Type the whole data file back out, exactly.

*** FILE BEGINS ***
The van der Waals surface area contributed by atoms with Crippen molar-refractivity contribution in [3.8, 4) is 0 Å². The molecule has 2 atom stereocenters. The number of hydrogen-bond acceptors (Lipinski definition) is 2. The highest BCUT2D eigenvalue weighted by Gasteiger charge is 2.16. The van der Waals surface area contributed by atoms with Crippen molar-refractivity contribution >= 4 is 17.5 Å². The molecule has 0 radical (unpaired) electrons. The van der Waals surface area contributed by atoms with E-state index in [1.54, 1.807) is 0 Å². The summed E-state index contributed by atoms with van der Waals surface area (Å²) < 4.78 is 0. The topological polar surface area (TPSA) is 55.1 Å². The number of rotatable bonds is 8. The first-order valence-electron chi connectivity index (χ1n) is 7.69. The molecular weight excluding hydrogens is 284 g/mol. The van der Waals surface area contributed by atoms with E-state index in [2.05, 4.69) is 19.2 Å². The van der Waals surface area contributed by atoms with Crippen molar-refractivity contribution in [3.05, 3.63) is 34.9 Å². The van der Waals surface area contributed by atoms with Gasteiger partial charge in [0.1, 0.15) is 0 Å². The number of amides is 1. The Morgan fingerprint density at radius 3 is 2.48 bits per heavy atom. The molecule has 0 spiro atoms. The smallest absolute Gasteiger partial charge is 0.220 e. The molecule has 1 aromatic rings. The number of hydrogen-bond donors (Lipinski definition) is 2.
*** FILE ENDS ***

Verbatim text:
The van der Waals surface area contributed by atoms with Crippen molar-refractivity contribution in [3.8, 4) is 0 Å². The molecule has 2 atom stereocenters. The number of hydrogen-bond acceptors (Lipinski definition) is 2. The highest BCUT2D eigenvalue weighted by Gasteiger charge is 2.16. The van der Waals surface area contributed by atoms with Crippen molar-refractivity contribution >= 4 is 17.5 Å². The molecule has 0 radical (unpaired) electrons. The van der Waals surface area contributed by atoms with E-state index in [1.54, 1.807) is 0 Å². The summed E-state index contributed by atoms with van der Waals surface area (Å²) < 4.78 is 0. The topological polar surface area (TPSA) is 55.1 Å². The number of rotatable bonds is 8. The first-order valence-electron chi connectivity index (χ1n) is 7.69. The molecular weight excluding hydrogens is 284 g/mol. The van der Waals surface area contributed by atoms with E-state index in [2.05, 4.69) is 19.2 Å². The van der Waals surface area contributed by atoms with Crippen molar-refractivity contribution in [3.05, 3.63) is 34.9 Å². The van der Waals surface area contributed by atoms with Gasteiger partial charge in [0.1, 0.15) is 0 Å². The number of amides is 1. The Morgan fingerprint density at radius 3 is 2.48 bits per heavy atom. The molecule has 0 spiro atoms. The smallest absolute Gasteiger partial charge is 0.220 e. The molecule has 1 aromatic rings. The number of hydrogen-bond donors (Lipinski definition) is 2.